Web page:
this is Christianity. Irvine's hand clenched itself. If he put it to the plough, would he turn back ? He felt a new warmth. The organ pealed forth a mighty sound, and weak, worn voices, rising together, were as the shout of an army. He launched himself on the feeling of the crowd, and was free of his desolation for a time. Without, the night was growing wilder. In the pauses of the hymn a wailing wind was heard, and once a gust of hail lashed the windows. The sense of companionship grew stronger. His brothers and sisters were close around him in a haven of refuge. All the fiends of hell might ride upon the storm, but he and his comrades would defy them. High rose the music, and the voice of Irvine Dale went out to swell the chorus, defiant and exulting. Such moments are fleeting. Other thoughts came creeping back, and he remembered how the philosophic Blogg had said that Christianity was a force which must not be ignored. He stiffened his arm with a foolish wish that he might rap that free - thinking head against the pillar. He clung to his new hope of useful life. He told himself fiercely that it might be, that it should be. He would fight against the reaction which he knew from experience would follow his first enthusiasm. When Irvine left the church, the rain had passed, and after one last wild burst the wind was still. A watery moon was astray among tumbled clouds, and the wet street was white amid the shadows. Suddenly Irvine felt a quick hand on his shoulder and heard the salutation of a cheery voice. He turned and stared with astonishment at the animated countenance of Leonard Aubrey. “What on earth are you doing here?” he asked.

“I am a lay helper,” said Aubrey, with intense enjoyment of the joke. The corners of his mouth went up as sharply as his eyebrows. He looked like incarnate mischief.

“A what?" asked Irvine.

“I sing in the choir, dispense tea, give counsel, scatter snuff, obey Dick Romney."

“ You?”

“I. Why not? I must do something. It's capital fun.”

“ Fun?"

“ Capital. You had better join us. It is just the thing for a serious fellow like you. You never saw such people. There's Mrs Nudge. Good evening, Mrs Nudge. Mind you go straight home." .

“Lor, Mr Hawbrey, you ’ave such sperrits,” said a vinous old lady with no waist.

“I wish you 'ad less,” said he; and Mrs Nudge was left behind, convulsed with internal merriment. “Is not she like Lady Dunduffy ?” said Aubrey. “They are exactly like the old women in Society. They will make you die of laughing." He began to pour forth anecdotes of the lady who was suspected of having drunk her blankets, but who ascribed their disappearance to the eccentric appetite of her cat; of the lad who nearly starved himself to death that he might keep his mother out of the workhouse. “There is nothing in the world so beautiful as the charity of the poor,” he cried, with unwonted fervour.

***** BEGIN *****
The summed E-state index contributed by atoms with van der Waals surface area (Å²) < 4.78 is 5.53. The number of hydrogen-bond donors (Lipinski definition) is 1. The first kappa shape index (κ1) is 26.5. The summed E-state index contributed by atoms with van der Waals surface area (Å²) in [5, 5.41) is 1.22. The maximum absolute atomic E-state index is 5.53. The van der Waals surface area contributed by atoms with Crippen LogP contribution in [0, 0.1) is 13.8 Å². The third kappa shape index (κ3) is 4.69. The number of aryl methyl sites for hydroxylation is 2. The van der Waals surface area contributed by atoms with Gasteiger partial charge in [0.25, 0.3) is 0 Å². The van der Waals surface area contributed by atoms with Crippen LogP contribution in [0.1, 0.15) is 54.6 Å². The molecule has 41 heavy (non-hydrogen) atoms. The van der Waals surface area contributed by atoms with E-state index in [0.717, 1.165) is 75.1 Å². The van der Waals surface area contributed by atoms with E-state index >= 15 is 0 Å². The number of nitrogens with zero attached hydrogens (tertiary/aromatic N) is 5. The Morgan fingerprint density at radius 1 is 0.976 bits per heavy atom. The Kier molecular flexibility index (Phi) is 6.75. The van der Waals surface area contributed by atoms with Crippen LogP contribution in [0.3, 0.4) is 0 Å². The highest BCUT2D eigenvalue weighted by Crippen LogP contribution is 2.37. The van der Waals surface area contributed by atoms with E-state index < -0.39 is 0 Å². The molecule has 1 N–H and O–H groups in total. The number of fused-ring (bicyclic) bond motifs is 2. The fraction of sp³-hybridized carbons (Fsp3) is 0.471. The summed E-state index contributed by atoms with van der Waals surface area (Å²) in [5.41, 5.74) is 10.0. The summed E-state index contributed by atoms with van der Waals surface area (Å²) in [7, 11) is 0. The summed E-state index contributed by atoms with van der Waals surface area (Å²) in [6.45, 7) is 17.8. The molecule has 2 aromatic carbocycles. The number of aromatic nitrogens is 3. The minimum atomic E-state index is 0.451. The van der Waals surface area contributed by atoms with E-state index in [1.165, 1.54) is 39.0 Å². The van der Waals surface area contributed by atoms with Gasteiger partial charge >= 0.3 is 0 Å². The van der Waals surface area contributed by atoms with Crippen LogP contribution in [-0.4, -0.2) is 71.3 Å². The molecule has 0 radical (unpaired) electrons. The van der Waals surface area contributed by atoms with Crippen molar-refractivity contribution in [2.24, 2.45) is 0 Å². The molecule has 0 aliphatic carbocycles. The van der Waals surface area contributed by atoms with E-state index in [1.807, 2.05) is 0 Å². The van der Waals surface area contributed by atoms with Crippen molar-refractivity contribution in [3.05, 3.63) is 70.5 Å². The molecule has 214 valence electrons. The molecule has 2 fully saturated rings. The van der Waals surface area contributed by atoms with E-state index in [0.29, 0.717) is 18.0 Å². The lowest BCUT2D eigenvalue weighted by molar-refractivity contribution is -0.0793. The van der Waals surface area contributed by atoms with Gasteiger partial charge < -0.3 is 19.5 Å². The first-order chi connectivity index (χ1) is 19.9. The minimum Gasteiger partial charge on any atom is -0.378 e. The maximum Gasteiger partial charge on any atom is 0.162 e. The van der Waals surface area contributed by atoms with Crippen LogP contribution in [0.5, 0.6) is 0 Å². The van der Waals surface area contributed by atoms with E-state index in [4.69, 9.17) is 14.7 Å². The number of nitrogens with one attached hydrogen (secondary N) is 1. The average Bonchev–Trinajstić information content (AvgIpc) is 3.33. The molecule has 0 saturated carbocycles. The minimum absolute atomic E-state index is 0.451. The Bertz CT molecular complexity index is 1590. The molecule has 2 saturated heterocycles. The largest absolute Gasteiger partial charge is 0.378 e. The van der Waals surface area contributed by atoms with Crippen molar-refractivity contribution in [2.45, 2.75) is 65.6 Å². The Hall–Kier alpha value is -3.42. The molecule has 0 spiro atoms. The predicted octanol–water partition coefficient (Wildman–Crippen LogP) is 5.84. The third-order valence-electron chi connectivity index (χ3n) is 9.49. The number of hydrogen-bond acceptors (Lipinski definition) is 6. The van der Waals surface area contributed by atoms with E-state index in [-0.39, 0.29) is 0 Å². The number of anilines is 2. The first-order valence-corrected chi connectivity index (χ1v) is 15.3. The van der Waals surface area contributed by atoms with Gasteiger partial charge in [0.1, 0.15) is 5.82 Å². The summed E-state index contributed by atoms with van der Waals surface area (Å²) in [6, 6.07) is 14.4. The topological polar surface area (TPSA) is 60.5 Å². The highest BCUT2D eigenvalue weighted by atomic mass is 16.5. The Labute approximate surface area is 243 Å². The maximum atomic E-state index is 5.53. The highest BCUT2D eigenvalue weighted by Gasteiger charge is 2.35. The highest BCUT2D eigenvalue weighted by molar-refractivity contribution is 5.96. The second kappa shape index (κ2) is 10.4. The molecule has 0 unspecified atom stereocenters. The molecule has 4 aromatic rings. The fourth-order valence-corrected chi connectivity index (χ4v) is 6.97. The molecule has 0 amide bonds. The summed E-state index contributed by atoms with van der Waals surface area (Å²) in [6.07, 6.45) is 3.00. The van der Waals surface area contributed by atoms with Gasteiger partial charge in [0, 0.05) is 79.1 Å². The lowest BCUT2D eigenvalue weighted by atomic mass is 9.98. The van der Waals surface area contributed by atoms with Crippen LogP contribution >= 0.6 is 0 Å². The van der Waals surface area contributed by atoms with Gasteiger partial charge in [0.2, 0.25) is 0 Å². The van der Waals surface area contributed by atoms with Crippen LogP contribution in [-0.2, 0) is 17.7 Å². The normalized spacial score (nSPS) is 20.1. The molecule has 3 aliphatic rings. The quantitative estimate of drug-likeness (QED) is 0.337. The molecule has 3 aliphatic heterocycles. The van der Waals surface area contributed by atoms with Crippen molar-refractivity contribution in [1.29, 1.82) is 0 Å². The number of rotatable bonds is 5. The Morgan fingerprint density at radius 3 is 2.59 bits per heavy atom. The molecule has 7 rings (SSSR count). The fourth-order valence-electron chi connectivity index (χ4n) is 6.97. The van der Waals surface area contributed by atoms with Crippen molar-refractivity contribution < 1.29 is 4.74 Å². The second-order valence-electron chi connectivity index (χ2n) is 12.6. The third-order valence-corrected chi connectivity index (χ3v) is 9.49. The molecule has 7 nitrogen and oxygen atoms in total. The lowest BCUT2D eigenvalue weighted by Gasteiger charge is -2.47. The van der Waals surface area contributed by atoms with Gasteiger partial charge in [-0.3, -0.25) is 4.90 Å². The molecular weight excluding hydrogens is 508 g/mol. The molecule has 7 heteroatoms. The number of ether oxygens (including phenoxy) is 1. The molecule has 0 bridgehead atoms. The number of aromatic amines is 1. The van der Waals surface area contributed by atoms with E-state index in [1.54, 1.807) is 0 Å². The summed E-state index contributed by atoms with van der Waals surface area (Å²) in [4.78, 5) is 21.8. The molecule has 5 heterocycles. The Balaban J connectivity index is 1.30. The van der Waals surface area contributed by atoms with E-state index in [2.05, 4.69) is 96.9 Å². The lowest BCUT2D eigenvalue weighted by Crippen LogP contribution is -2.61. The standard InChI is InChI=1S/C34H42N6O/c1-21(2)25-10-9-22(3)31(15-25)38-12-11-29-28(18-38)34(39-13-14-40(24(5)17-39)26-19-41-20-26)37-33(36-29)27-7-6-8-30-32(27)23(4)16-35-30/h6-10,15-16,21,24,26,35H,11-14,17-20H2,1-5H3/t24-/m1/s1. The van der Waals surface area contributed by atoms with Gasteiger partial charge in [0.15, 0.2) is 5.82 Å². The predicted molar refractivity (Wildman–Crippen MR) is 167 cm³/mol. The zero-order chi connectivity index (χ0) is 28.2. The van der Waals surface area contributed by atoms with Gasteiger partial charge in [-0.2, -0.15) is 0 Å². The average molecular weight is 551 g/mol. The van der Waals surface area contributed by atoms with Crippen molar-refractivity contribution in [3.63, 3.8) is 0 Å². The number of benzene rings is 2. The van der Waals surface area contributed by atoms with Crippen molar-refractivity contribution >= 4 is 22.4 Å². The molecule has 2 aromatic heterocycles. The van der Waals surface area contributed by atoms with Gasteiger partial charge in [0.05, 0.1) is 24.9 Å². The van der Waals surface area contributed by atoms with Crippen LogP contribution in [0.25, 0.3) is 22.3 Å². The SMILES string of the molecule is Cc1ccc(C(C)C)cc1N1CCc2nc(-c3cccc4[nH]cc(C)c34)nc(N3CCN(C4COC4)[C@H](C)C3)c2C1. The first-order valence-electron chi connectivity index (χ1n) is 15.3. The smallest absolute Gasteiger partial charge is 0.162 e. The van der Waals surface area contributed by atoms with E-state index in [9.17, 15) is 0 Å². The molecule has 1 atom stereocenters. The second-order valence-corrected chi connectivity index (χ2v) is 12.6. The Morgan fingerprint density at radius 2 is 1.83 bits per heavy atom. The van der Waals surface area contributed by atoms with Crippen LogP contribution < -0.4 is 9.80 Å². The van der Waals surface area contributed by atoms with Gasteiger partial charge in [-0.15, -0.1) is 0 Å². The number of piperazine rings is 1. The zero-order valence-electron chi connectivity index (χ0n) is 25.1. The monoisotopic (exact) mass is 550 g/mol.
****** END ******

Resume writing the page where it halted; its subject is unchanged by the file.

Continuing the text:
Before the two friends parted, Irvine promised to place himself under Romney's orders. “Tell him at once," he said, “ before I change my mind;" and Aubrey laughed. It is probable that, had any sage person preached his duty to Mr Dale that evening, the perverse youth, in spite of the effect of the service, would have coldly withdrawn into himself. But the light-hearted Leonard seemed to take his help as a matter of course, and of no overwhelming importance. It seemed equally absurd to utter a solemn refusal, and to take any credit for agreeing. “Tell him at once,” he said ; and he felt with wonder and delight that he was pledged to something.




“ Je ne sais ou va mon chemin,

Mais je marche mieux quand ma main
Serre la tienne."

“GOOD God, Ellen! what will the boy be at next?” asked Sir Joseph, swelling with astonishment.

“I do hope he will be careful of infection," sighed his wife, comfortably; and added, after a pause, “Of course he will take orders.” Then she began to consider what would be the most desirable neighbourhood for a living.

“The boy's a fool,” said her husband; “but luckily he can afford it.” And as Sir Joseph thought of his nephew's income, a portion of his respect returned.

Miss Susan Harefel said nothing, but she thought much. She retired to commune with

herself, and after a becoming interval, produced a letter, which Mrs Adare pronounced beautiful It was full of allusions to Savonarola, and Irvine tore it into the smallest possible fragments. It increased his discontent. That very morning Romney had asked him to appear more regularly at church. Aubrey suggested his taking orders. “I am not good enough myself,” he said. “It would simplify matters if I took orders, and a wife, and a glebe, and a cow, and a horse of all work; but I can't do it. Whereas you are just the man for the place; you are not too lively. You are lowering the spirits of all the dear old ladies on your beat."

Irvine shuddered. “I would rather do anything for them than talk to them,” he said.

“Laugh at them,” said the other. “ Laugh, or you cry. Their tongues are the worst thing about them. It was only yesterday that Molly Maloney flung the chest of drawers at Betty Pryce; and this morning Betty gave Molly her last quid of tobacco. Is not that a blazing fact for you?”

“They make me sad, and then I make them sadder. Their lives are grim enough without me.”

“They are much jollier than you,” said Aubrey, with intense conviction. “Why, they are horribly contented. They don't care for cleanliness, honesty,

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